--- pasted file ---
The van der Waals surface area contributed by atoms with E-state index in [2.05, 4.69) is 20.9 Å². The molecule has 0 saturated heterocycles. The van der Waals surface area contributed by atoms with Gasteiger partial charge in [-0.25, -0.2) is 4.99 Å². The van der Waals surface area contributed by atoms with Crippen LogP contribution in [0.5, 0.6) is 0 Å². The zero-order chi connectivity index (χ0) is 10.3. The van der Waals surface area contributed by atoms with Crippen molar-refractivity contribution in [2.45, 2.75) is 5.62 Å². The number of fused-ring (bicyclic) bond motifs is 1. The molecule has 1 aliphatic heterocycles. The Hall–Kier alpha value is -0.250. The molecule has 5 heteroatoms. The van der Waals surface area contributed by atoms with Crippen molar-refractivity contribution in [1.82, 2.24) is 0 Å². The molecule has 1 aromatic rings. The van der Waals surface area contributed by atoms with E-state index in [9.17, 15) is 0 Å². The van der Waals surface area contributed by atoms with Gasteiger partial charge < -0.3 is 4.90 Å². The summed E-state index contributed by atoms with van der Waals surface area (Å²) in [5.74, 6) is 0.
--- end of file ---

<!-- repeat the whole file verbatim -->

The van der Waals surface area contributed by atoms with E-state index in [2.05, 4.69) is 20.9 Å². The molecule has 0 saturated heterocycles. The van der Waals surface area contributed by atoms with Gasteiger partial charge in [-0.25, -0.2) is 4.99 Å². The van der Waals surface area contributed by atoms with Crippen LogP contribution in [0.5, 0.6) is 0 Å². The zero-order chi connectivity index (χ0) is 10.3. The van der Waals surface area contributed by atoms with Crippen molar-refractivity contribution in [2.45, 2.75) is 5.62 Å². The number of fused-ring (bicyclic) bond motifs is 1. The molecule has 1 aliphatic heterocycles. The Hall–Kier alpha value is -0.250. The molecule has 5 heteroatoms. The van der Waals surface area contributed by atoms with Crippen molar-refractivity contribution in [1.82, 2.24) is 0 Å². The molecule has 1 aromatic rings. The van der Waals surface area contributed by atoms with E-state index in [9.17, 15) is 0 Å². The van der Waals surface area contributed by atoms with Gasteiger partial charge < -0.3 is 4.90 Å². The summed E-state index contributed by atoms with van der Waals surface area (Å²) in [5.74, 6) is 0.